The Supreme Court recently heard arguments in a case that could rewrite the First Amendment, essentially giving the U.S. government the right to censor social media posts, if they want to. The justices have yet to cast their ruling, but they’re expected to rule in favor of Joe Biden – here’s what that means! 

What Is Murthy v. Missouri?

Murthy v. Missouri is a pending case in the Supreme Court of the United States. It was filed by Missouri Attorney General Eric Schmitt and Louisiana Attorney General Jeff Landry in May 2022. 

Source: Flickr/Jason Howie

Schmitt and Landry accused Joe Biden and several other top-ranking government officials of working with social media giants (such as Meta, Twitter, and YouTube) to censor and suppress free speech related to election integrity, COVID-19, and more. 

First Judge Ruled Against Biden

Initial hearings for the case took place in May 2023, and an initial ruling was issued by Judge Doughty on July 4, 2023. The court ruled in favor of the plaintiffs – arguing that the Biden Administration overstepped its authority. 

Source: Wikimedia/The White House

As a result, a preliminary injunction was issued against the government for ‘the purpose of urging, encouraging, pressuring, or inducing in any manner the removal, deletion, suppression, or reduction of content containing protected free speech.’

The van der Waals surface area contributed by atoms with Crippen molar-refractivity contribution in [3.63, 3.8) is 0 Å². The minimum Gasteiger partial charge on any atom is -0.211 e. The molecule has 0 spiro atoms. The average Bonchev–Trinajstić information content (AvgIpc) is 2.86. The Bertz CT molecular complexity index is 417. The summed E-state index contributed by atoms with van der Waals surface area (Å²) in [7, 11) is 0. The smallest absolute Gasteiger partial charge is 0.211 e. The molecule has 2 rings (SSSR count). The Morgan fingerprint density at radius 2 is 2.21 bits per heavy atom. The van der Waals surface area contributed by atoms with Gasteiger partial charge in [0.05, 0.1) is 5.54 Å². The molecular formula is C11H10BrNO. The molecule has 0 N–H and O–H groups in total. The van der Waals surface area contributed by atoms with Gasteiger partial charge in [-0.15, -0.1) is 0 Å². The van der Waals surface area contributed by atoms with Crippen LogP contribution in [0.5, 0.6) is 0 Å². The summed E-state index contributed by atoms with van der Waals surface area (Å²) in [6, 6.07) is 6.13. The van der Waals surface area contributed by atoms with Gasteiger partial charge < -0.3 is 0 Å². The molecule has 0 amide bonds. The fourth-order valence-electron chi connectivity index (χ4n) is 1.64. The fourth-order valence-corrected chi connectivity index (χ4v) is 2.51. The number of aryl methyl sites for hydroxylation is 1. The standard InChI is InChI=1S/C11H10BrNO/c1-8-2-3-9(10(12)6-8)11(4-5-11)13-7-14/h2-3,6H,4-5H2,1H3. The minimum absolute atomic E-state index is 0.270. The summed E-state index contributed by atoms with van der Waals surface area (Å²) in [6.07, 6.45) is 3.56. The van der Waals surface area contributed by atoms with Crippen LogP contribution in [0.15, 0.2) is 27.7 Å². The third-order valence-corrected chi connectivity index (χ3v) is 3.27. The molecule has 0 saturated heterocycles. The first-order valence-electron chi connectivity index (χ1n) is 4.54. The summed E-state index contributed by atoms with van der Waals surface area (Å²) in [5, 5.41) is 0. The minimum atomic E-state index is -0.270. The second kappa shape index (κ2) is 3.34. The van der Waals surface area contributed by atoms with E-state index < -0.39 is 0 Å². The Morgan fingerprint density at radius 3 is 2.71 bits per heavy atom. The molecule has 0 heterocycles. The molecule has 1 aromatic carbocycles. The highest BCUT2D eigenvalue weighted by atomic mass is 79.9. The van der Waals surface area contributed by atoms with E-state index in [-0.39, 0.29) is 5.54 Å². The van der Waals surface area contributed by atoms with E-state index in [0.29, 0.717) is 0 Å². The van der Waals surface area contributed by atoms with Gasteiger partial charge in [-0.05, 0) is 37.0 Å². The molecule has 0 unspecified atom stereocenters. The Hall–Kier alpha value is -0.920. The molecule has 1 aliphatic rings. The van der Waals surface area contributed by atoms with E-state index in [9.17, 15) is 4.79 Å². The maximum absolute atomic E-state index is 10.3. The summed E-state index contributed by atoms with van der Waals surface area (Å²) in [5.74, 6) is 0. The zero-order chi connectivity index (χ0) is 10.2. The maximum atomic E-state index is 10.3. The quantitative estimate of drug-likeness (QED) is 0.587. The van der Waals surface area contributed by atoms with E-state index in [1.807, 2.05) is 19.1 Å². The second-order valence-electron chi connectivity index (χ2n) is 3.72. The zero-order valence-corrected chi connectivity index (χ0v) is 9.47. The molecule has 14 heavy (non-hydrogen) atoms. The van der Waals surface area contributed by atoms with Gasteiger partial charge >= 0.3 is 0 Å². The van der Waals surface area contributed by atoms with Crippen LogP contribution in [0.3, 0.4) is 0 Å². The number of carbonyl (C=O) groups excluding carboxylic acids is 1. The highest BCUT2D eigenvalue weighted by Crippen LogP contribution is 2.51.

Appellate Court Upholds Ruling

One day after the initial ruling was issued, the Department of Justice filed its appeal of the decision—which was expected. The United States Court of Appeals for the Fifth Circuit granted a temporary administrative stay of the injunction on July 14. 

Source: CraigRJD from Getty Images via Canva

The Fifth Circuit upheld the court ruling two months later, on September 8. A temporary stay was issued by Justice Samuel Alito on September 14, and remained in place until September 27 – giving both sides an opportunity to argue the appeal.

Supreme Court Gets Involved

The Supreme Court of the United States (SCOTUS) decided to intervene in October 2023, when it agreed to hear the case. In doing so, it lifted the preliminary injunction imposed on the Biden Administration.

Source: P_Wei from Getty Images Signature via Canva

Three of the justices – Samuel Alito, Clarence Thomas, and Neil Gorsuch – were against lifting the injunction, arguing that the government’s censorship on social media was ‘antithetical to our democratic form of government.’ 

Prosecutors Accuse FBI Of Wrongdoing

The Supreme Court heard nearly two hours of arguments on March 18, most of which was spent accusing the FBI of communicating with Facebook, X (formerly known as Twitter), and others to remove certain posts from their platforms – known as jawboning.

Source: miodrag ignjatovic from Getty Images Signature via Canva

Jawboning, as defined by the Knight First Amendment Institute at Columbia University, refers to ‘informal government efforts to persuade, cajole, or strong-arm private platforms to change their content-moderation practices.’ 

Justice Amy Coney Barrett Says It Happens Often

Justice Amy Coney Barrett, who was appointed to the SCOTUS by former President Donald Trump in 2020, was a little confused at the prosecution’s argument – claiming that the FBI regularly communicates with social media platforms. 

Source: Wikimedia/The White House

“Do you know how often the FBI makes those calls?” she asked during the hearing. She also expressed concern over several court errors and questioned whether the ruling would prohibit the government from contacting social media platforms about individuals being doxxed.